Develop multireference quantum embedding theories for chemical applications Open Access

He, Nan (Summer 2022)

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Multireference computations of large-scale chemical systems are typically limited by the computational cost of quantum chemistry methods. Quantum embedding schemes are a promising way to extend multireference computations to large molecules with strong correlation effects localized on a small number of atoms. In this dissertation, we develop a series of quantum embedding schemes named active space embedding theory (ASET) for multireference computations. The schemes include mean-field active space embedding theory [ASET(mf)], a simple and automatic approach for embedding any multireference dynamical correlation method based on a frozen-orbital treatment of the environment; and second-order active-space embedding theory [ASET(2)] which improves upon mean-field frozen embedding by treating fragment–environment interactions via an approximate canonical transformation. We benchmark ASET(mf) and ASET(2) on various systems, including the N=N bond dissociation in pentyldiazene, the S0 to S1 excitation in 1-octene, and the interaction energy of the O2–benzene complex. In addition, the ASET schemes are used to study the singlet-triplet gap of p-benzyne and 9,10-anthracyne diradicals adsorbed on a NaCl surface; the inversion of CO on NaCl(100) surface. Despite their simplicity, our results show that ASET schemes are robust and sufficiently accurate, applicable when the coupling between the fragment and the environment is in the weak to medium regime. The ASET(2) explicit treatment of fragment–environment interactions beyond the mean-field level generally improves the accuracy of embedded computations. However, it becomes necessary to achieve an accurate description in several cases. This dissertation also discussed the potential future developments of ASET.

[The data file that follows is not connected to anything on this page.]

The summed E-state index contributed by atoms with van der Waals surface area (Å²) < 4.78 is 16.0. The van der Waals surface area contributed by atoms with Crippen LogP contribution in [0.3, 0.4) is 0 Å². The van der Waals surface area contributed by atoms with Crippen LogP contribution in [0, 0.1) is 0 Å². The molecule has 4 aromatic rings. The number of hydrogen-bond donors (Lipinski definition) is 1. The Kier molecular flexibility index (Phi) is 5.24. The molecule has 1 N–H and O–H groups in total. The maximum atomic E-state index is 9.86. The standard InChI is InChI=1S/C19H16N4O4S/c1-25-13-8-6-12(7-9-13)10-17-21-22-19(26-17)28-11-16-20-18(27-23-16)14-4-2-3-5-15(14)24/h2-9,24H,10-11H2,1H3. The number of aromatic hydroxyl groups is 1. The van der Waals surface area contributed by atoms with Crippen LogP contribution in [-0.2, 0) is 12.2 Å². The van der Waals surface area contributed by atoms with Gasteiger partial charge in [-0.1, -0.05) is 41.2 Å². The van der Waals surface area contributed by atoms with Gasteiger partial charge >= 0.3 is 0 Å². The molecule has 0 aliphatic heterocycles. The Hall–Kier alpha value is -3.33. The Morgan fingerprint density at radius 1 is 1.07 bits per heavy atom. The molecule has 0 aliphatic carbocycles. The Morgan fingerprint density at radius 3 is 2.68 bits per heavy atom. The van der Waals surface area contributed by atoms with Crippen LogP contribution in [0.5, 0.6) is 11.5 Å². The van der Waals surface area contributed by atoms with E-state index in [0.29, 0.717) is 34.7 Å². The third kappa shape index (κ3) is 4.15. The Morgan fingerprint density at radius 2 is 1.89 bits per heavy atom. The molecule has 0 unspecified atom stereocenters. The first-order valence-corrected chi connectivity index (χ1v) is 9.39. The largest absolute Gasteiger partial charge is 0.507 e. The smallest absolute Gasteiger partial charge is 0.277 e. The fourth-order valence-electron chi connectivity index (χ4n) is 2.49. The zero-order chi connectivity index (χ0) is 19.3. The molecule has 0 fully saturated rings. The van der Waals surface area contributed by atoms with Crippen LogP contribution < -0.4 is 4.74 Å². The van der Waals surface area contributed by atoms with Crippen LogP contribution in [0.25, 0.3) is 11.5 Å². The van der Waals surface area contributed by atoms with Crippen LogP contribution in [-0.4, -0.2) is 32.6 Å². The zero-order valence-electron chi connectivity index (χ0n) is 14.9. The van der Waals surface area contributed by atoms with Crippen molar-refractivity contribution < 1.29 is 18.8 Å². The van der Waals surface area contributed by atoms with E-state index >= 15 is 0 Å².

Table of Contents

1 Introduction

2 Mean-field Active Space Embedding Theory: ASET(mf)

3 Second-order active space embedding theory: ASET(2)

4 Studying CO inversion on NaCl surface using ASET

5 Improve orbital partition using modified projectors

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